Nearly 3,000 people, 50 aircraft mobilized to fight wildfires in Russia

Heavy smoke covers the centre of eastern Siberian city Chita, Russia, late Thursday, Aug. 1, 2019. Hundreds of Russian towns and cities are shrouded in heavy smoke from wildfires in Siberia and the Far East Thursday. (Yevgeny Yepachintsev/The Associated Press/The Canadian Press)
Nearly 3,000 people and 50 aircraft are working to extinguish wildfires across Russia said the country’s aerial forest protection service said in a statement on Thursday.

In all, 2,848 people have been mobilized to fight the fires, 27 aircraft are being used for monitoring the burning and another 21 aircraft are being used to help extinguish the blazes. 

Besides planes from the forest protection services, aircraft were also leased from local airlines and Russia’s ministries of Defense and of Emergencies.

Places in Siberia are amongst the hardest hit and include the Irkutsk Region, Krasnoyarsk Territory and the Sakha Republic (Yakutia).

Siberian Fire Stats:
A Copernicus Sentinel-3 satellite image taken of Siberian wildfires and plumes of smoke on July 28. (European Space Agency)

Some of the areas in Siberia where authorities are actively working to extinguish fires:

  • Krasnoyarsk Territory: 60 fires covering an area of 24,328 hectares
  • Irkutsk Region: 67 fires covering an area of ​​83,832 hectares
  • Sakha Republic (Yakutia): 20 fires covering an area of ​​1,431 hectares
  • Republic of Buryatia: 3 fires covering an area of 282 hectares

Source: Russia’s federal forestry agency; August 1, 2019

In many regions, authorities are planning to monitor the fires, but will not deploy resources saying there is currently “no threat to human settlements and economic facilities.” 

“The projected cost of extinguishing them exceeds the projected damage that they may cause,” the forestry service said in its statement. 

Health concerns
An activist holds a poster reading “Breath is not economically viable? #Siberiaisburning” while standing in front of Russian Ministry of Natural Resources and Ecology in Moscow, Russia, Thursday, Aug. 1, 2019. (Alexander Zemlianichenko/Associated Press/The Canadian Press)

However, Greenpeace Russia disagrees saying smoke from the wildfires is affecting cities across the country.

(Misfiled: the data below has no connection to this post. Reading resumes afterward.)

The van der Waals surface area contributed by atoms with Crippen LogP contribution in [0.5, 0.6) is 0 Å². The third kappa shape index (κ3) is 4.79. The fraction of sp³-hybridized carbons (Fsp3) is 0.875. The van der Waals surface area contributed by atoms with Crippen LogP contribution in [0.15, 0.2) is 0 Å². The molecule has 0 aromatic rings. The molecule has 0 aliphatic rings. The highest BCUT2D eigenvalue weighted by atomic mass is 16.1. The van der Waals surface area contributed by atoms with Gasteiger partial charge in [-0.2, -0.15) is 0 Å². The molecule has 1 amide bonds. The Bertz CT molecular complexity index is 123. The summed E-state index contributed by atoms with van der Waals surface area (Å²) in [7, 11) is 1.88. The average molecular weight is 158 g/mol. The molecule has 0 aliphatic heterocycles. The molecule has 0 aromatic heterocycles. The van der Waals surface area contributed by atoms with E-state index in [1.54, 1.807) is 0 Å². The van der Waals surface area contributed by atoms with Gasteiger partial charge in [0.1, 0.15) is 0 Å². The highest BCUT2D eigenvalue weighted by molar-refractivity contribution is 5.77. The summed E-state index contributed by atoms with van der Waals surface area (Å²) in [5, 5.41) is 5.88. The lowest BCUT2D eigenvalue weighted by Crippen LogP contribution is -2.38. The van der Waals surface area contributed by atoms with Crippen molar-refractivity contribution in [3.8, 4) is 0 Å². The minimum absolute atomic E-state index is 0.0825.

Unprecedented wildfire season

Fires are a natural part of the boreal forest life cycle but the intensity of the fires in Siberia and other northern regions like Alaska and Greenland this season, have garnered worldwide attention.

The exceptionally hot dry weather in June in many northern regions has boosted the intensity and duration of wildfires, including in Siberia.

“The average June temperature in the parts of Siberia where wildfires are raging, was almost ten degrees higher than the 1981–2010 long-term average,” the WMO said in a July news release. 

Closer to home, Canada has experienced wildfires everywhere from Yukon, in the north-west, to the neighbouring Northwest Territories, as well as the northern region of the western province of Alberta, but has so far been spared the sustained, intense blazes experienced this season in places like Alaska and Russia.

Write to Eilís Quinn at eilis.quinn(at)

Related stories from around the North:

Canada: 2019 Arctic wildfire season ‘unprecedented’ say experts, Eye on the Actic

Finland: Arctic Council experts tackle black carbon risk posed by wildfires, Eye on the Arctic

Iceland: Better wildfire & agriculture management among recommendations from Arctic Council black carbon expert group, Eye on the Arctic

Norway: Arctic summer 2019: record heat, dramatic ice loss and raging wildfires, The Independent Barents Observer

Sweden: Study on Swedish wildfires shows how to make forests rise from the ashes, Radio Sweden

United States: Wildfire smoke brings more respiratory complaints in Anchorage, Alaska, Alaska Public Media

Eilís Quinn, Eye on the Arctic

Eilís Quinn is an award-winning journalist and manages Radio Canada International’s Eye on the Arctic news cooperation project. Eilís has reported from the Arctic regions of all eight circumpolar countries and has produced numerous documentary and multimedia series about climate change and the issues facing Indigenous peoples in the North.

Her investigative report "Death in the Arctic: A community grieves, a father fights for change," about the murder of Robert Adams, a 19-year-old Inuk man from Arctic Quebec, received the silver medal for “Best Investigative Article or Series” at the 2019 Canadian Online Publishing Awards. The project also received an honourable mention for excellence in reporting on trauma at the 2019 Dart Awards in New York City.

Her report “The Arctic Railway: Building a future or destroying a culture?” on the impact a multi-billion euro infrastructure project would have on Indigenous communities in Arctic Europe was a finalist at the 2019 Canadian Association of Journalists award in the online investigative category.

Her multimedia project on the health challenges in the Canadian Arctic, "Bridging the Divide," was a finalist at the 2012 Webby Awards.

Her work on climate change in the Arctic has also been featured on the TV science program Découverte, as well as Le Téléjournal, the French-Language CBC’s flagship news cast.

Eilís has worked for media organizations in Canada and the United States and as a TV host for the Discovery/BBC Worldwide series "Best in China."

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